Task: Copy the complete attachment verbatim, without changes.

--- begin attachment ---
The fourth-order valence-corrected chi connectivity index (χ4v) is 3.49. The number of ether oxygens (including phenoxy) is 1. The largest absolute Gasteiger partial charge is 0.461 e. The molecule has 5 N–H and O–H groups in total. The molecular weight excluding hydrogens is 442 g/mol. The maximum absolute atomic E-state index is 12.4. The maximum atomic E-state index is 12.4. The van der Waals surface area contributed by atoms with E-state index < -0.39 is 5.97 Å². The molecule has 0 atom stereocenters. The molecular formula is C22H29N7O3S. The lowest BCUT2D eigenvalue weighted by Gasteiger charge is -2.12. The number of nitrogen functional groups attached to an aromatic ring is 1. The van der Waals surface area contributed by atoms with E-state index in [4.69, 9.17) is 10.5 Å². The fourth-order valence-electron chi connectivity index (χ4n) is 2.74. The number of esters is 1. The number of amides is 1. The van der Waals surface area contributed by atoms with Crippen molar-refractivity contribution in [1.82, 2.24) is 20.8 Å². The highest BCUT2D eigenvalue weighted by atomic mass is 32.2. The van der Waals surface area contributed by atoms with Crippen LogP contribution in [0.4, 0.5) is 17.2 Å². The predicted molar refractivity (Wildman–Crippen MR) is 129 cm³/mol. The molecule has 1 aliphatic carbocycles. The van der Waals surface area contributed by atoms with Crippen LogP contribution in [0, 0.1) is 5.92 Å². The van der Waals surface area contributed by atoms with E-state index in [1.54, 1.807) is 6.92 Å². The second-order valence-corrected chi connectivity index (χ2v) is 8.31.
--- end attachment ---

The fourth-order valence-corrected chi connectivity index (χ4v) is 3.49. The number of ether oxygens (including phenoxy) is 1. The largest absolute Gasteiger partial charge is 0.461 e. The molecule has 5 N–H and O–H groups in total. The molecular weight excluding hydrogens is 442 g/mol. The maximum absolute atomic E-state index is 12.4. The maximum atomic E-state index is 12.4. The van der Waals surface area contributed by atoms with E-state index < -0.39 is 5.97 Å². The molecule has 0 atom stereocenters. The molecular formula is C22H29N7O3S. The lowest BCUT2D eigenvalue weighted by Gasteiger charge is -2.12. The number of nitrogen functional groups attached to an aromatic ring is 1. The van der Waals surface area contributed by atoms with E-state index in [4.69, 9.17) is 10.5 Å². The fourth-order valence-electron chi connectivity index (χ4n) is 2.74. The number of esters is 1. The number of amides is 1. The van der Waals surface area contributed by atoms with Crippen molar-refractivity contribution in [1.82, 2.24) is 20.8 Å². The highest BCUT2D eigenvalue weighted by atomic mass is 32.2. The van der Waals surface area contributed by atoms with Crippen LogP contribution in [0.4, 0.5) is 17.2 Å². The predicted molar refractivity (Wildman–Crippen MR) is 129 cm³/mol. The molecule has 1 aliphatic carbocycles. The van der Waals surface area contributed by atoms with Crippen LogP contribution in [0, 0.1) is 5.92 Å². The van der Waals surface area contributed by atoms with E-state index in [1.54, 1.807) is 6.92 Å². The second-order valence-corrected chi connectivity index (χ2v) is 8.31.